In one embodiment, computer 36 includes a device 50, for example, a floppy disk drive, CD-ROM drive, DVD drive, magnetic optical disk (MOD) device, or any other digital device including a network connecting device such as an Ethernet device for reading instructions and/or data from a computer-readable medium 52, such as a floppy disk, a CD-ROM, a DVD or an other digital source such as a network or the Internet, as well as yet to be developed digital means. In another embodiment, computer 36 executes instructions stored in firmware (not shown). Generally, a processor in at least one of DAS 32, reconstructor 34, and computer 36 shown in
As shown in
As shown in
Switch apparatus 160 is a multidimensional semiconductor switch array. Switch apparatus 160 is coupled between photosensor array 152 and DAS 32. Switch apparatus 160, in one embodiment, includes two semiconductor switch arrays 164 and 166. Switch arrays 164 and 166 each includes a plurality of field effect transistors (FETs) (not shown) arranged as a multidimensional array. Each FET includes an input electrically connected to one of the respective photodiode output lines, an output, and a control (not shown). FET outputs and controls are connected to lines that are electrically connected to DAS 32 via a flexible electrical cable 168. Particularly, about one-half of the photodiode output lines are electrically connected to each FET input line of switch 164 with the other one-half of photodiode output lines electrically connected to FET input lines of switch 166. Flexible electrical cable 168 is thus electrically coupled to photosensor array 152, for example, by wire bonding from flex 168 to switch apparatus 160, and from switch apparatus 160 and decoder 162 to photodiode 158.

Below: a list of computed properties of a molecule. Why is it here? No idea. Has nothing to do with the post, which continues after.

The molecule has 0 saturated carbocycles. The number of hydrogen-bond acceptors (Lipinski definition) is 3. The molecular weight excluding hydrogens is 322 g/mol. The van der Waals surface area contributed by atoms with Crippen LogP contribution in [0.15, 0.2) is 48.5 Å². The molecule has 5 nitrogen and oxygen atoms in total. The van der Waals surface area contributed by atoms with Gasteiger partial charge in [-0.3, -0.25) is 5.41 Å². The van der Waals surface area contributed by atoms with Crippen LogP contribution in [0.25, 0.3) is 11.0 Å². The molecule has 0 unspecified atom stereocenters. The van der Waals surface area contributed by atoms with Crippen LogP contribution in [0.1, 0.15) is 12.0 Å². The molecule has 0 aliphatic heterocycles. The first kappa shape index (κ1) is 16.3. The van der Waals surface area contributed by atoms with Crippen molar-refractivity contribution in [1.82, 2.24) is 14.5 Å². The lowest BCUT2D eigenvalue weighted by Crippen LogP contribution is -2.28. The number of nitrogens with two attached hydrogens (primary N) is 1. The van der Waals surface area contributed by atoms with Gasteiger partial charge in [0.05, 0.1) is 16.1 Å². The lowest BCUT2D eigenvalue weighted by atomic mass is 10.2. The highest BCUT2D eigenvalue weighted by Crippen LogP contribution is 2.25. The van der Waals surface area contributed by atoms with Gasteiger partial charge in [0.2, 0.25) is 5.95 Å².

Decoder 162 controls the operation of switch apparatus 160 to enable, disable, or combine photodiode 158 outputs depending upon a desired number of slices and slice resolutions for each slice. Decoder 162, in one embodiment, is a FET controller as known in the art. Decoder 162 includes a plurality of output and control lines coupled to switch apparatus 160 and DAS 32. Particularly, the decoder outputs are electrically coupled to the switch apparatus control lines to enable switch apparatus 160 to transmit the proper data from the switch apparatus inputs to the switch apparatus outputs. Utilizing decoder 162, specific FETs within switch apparatus 160 are selectively enabled, disabled, or combined so that specific photodiode 158 outputs are electrically connected to CT system DAS 32. Decoder 162 enables switch apparatus 160 so that a selected number of rows of photosensor array 152 are connected to DAS 32, resulting in a selected number of slices of data being electrically connected to DAS 32 for processing.